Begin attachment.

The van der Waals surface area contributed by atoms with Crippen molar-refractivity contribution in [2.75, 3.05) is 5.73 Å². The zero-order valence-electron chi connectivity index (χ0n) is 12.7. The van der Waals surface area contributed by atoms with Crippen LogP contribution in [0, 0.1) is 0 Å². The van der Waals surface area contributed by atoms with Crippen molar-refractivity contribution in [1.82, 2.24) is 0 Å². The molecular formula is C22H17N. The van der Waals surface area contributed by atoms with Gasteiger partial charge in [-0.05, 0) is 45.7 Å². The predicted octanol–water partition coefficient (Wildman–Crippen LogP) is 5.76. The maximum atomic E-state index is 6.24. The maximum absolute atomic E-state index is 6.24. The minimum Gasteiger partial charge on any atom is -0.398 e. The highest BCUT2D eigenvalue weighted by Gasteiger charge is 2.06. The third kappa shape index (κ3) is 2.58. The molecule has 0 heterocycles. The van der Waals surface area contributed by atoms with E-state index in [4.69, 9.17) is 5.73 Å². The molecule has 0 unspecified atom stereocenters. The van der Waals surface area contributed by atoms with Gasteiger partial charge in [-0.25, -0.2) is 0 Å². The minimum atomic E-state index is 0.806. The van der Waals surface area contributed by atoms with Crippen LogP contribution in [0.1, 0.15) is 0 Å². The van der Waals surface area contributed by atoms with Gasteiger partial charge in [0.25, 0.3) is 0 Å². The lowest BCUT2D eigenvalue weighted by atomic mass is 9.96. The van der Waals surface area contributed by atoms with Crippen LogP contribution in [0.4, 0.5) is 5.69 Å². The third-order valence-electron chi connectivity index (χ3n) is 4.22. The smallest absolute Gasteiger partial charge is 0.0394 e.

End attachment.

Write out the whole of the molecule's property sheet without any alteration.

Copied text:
The van der Waals surface area contributed by atoms with Crippen molar-refractivity contribution in [2.75, 3.05) is 5.73 Å². The zero-order valence-electron chi connectivity index (χ0n) is 12.7. The van der Waals surface area contributed by atoms with Crippen LogP contribution in [0, 0.1) is 0 Å². The van der Waals surface area contributed by atoms with Crippen molar-refractivity contribution in [1.82, 2.24) is 0 Å². The molecular formula is C22H17N. The van der Waals surface area contributed by atoms with Gasteiger partial charge in [-0.05, 0) is 45.7 Å². The predicted octanol–water partition coefficient (Wildman–Crippen LogP) is 5.76. The maximum atomic E-state index is 6.24. The maximum absolute atomic E-state index is 6.24. The minimum Gasteiger partial charge on any atom is -0.398 e. The highest BCUT2D eigenvalue weighted by Gasteiger charge is 2.06. The third kappa shape index (κ3) is 2.58. The molecule has 0 heterocycles. The van der Waals surface area contributed by atoms with E-state index in [4.69, 9.17) is 5.73 Å². The molecule has 0 unspecified atom stereocenters. The van der Waals surface area contributed by atoms with Gasteiger partial charge in [-0.25, -0.2) is 0 Å². The minimum atomic E-state index is 0.806. The van der Waals surface area contributed by atoms with Crippen LogP contribution in [0.1, 0.15) is 0 Å². The van der Waals surface area contributed by atoms with Gasteiger partial charge in [0.25, 0.3) is 0 Å². The lowest BCUT2D eigenvalue weighted by atomic mass is 9.96. The van der Waals surface area contributed by atoms with Crippen LogP contribution in [0.4, 0.5) is 5.69 Å². The third-order valence-electron chi connectivity index (χ3n) is 4.22. The smallest absolute Gasteiger partial charge is 0.0394 e.